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T1 - Aspirin use, 8q24 single nucleotide polymorphism rs6983267, and colorectal cancer according to ctnnb1 alterations

AU - Nan, Hongmei

AU - Morikawa, Teppei

AU - Suuriniemi, Miia

AU - Imamura, Yu

AU - Werner, Lillian

AU - Kuchiba, Aya

AU - Yamauchi, Mai

AU - Hunter, David J.

AU - Kraft, Peter

AU - Giovannucci, Edward L.

AU - Fuchs, Charles S.

AU - Ogino, Shuji

AU - Freedman, Matthew L.

AU - Chan, Andrew T.

PY - 2013/12/18

Y1 - 2013/12/18

N2 - BackgroundRegular aspirin use reduces the risk for colorectal cancer (CRC), possibly through inhibition of WNT/cadherin-associated protein β1 (CTNNB1 or β-catenin) signaling. The single nucleotide polymorphism (SNP) rs6983267 on chromosome 8q24 is a CRC susceptibility locus that affects binding activity of transcription factor 7 like-2 (TCF7L2) to CTNNB1, thereby altering expression of target oncogenes, including MYC.MethodsWe evaluated regular aspirin use and CRC risk according to genotypes of SNP rs6983267 and CTNNB1 expression status in two prospective case-control studies (840 CRC case patients and 1686 age-and race-matched control subjects) nested within the Nurses' Health Study and the Health Professionals Follow-up Study. We estimated odds ratios (ORs) and 95% confidence intervals (CIs) using unconditional logistic regression models. All statistical tests were two-sided.ResultsA lower risk of CRC was associated with regular aspirin use and the T allele of rs6983267. The effect of aspirin was confined to individuals with protective T allele of rs6983267 (additive matching factors-adjusted OR for T allele = 0.83; 95% CI = 0.74 to 0.94; P trend =. 002; Pinteraction =. 01). Additionally, the T allele of rs6983267 was associated with a reduced expression of MYC oncogene (Ptrend =. 03). Moreover, among individuals with protective T allele, the effect of regular aspirin use was limited to those with positive nuclear CTNNB1 expression. In a functional analysis, in vitro treatment of LS174T cells (a cell line heterozygous for rs6983267) with aspirin was statistically significantly associated with higher G/T allelic ratio of TCF7L2 immunoprecipitated DNA (P =. 03).ConclusionsOur results support an influence of aspirin on WNT/CTNNB1 signaling and suggest that aspirin chemoprevention may be tailored according to rs6983267 genotype.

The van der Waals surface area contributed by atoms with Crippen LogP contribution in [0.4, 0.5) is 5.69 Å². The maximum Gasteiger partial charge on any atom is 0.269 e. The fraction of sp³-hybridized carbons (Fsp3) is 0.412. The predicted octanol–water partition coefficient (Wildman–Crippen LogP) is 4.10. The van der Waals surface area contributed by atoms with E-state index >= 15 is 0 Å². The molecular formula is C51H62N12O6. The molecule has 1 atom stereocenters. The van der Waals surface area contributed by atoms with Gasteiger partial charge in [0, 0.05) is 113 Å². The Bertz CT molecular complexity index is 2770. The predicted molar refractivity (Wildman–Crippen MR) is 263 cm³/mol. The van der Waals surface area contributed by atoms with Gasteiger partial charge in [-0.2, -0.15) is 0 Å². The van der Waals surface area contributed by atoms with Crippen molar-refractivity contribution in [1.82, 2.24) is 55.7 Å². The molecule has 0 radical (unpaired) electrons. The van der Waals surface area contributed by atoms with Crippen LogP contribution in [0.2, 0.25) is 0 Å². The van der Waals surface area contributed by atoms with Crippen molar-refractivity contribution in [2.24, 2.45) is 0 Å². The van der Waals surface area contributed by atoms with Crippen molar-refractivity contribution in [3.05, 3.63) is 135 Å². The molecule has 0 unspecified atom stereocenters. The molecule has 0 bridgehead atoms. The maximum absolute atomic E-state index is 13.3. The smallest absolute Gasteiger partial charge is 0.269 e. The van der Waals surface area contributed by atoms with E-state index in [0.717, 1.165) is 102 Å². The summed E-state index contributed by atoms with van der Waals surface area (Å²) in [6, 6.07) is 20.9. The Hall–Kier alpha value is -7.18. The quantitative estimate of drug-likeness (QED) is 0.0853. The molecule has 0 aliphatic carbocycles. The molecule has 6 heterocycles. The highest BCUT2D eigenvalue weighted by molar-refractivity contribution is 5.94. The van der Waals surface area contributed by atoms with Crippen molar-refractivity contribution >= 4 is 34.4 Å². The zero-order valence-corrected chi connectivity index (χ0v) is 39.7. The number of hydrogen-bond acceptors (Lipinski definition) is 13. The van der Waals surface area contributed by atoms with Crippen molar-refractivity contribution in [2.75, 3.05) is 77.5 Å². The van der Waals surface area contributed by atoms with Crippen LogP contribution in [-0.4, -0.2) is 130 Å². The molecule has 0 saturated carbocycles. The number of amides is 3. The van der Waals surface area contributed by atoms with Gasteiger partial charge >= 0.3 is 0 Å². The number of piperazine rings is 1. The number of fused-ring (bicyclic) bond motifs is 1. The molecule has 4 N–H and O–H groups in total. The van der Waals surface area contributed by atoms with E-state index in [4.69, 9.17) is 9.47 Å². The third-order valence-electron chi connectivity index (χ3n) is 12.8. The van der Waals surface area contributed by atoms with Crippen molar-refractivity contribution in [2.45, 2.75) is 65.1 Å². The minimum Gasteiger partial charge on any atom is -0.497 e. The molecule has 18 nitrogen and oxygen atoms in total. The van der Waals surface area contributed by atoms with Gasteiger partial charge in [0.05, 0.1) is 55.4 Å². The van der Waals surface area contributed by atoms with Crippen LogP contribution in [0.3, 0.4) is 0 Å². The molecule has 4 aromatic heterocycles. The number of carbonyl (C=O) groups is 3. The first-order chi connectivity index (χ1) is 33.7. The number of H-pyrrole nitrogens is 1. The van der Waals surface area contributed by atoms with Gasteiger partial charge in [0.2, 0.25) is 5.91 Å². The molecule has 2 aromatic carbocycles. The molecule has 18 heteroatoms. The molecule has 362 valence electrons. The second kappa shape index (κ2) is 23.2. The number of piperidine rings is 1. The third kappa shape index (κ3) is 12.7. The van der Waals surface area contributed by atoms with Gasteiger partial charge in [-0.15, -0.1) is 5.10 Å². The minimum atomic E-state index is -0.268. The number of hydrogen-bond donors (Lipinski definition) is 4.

AB - BackgroundRegular aspirin use reduces the risk for colorectal cancer (CRC), possibly through inhibition of WNT/cadherin-associated protein β1 (CTNNB1 or β-catenin) signaling. The single nucleotide polymorphism (SNP) rs6983267 on chromosome 8q24 is a CRC susceptibility locus that affects binding activity of transcription factor 7 like-2 (TCF7L2) to CTNNB1, thereby altering expression of target oncogenes, including MYC.MethodsWe evaluated regular aspirin use and CRC risk according to genotypes of SNP rs6983267 and CTNNB1 expression status in two prospective case-control studies (840 CRC case patients and 1686 age-and race-matched control subjects) nested within the Nurses' Health Study and the Health Professionals Follow-up Study. We estimated odds ratios (ORs) and 95% confidence intervals (CIs) using unconditional logistic regression models. All statistical tests were two-sided.ResultsA lower risk of CRC was associated with regular aspirin use and the T allele of rs6983267. The effect of aspirin was confined to individuals with protective T allele of rs6983267 (additive matching factors-adjusted OR for T allele = 0.83; 95% CI = 0.74 to 0.94; P trend =. 002; Pinteraction =. 01). Additionally, the T allele of rs6983267 was associated with a reduced expression of MYC oncogene (Ptrend =. 03). Moreover, among individuals with protective T allele, the effect of regular aspirin use was limited to those with positive nuclear CTNNB1 expression. In a functional analysis, in vitro treatment of LS174T cells (a cell line heterozygous for rs6983267) with aspirin was statistically significantly associated with higher G/T allelic ratio of TCF7L2 immunoprecipitated DNA (P =. 03).ConclusionsOur results support an influence of aspirin on WNT/CTNNB1 signaling and suggest that aspirin chemoprevention may be tailored according to rs6983267 genotype.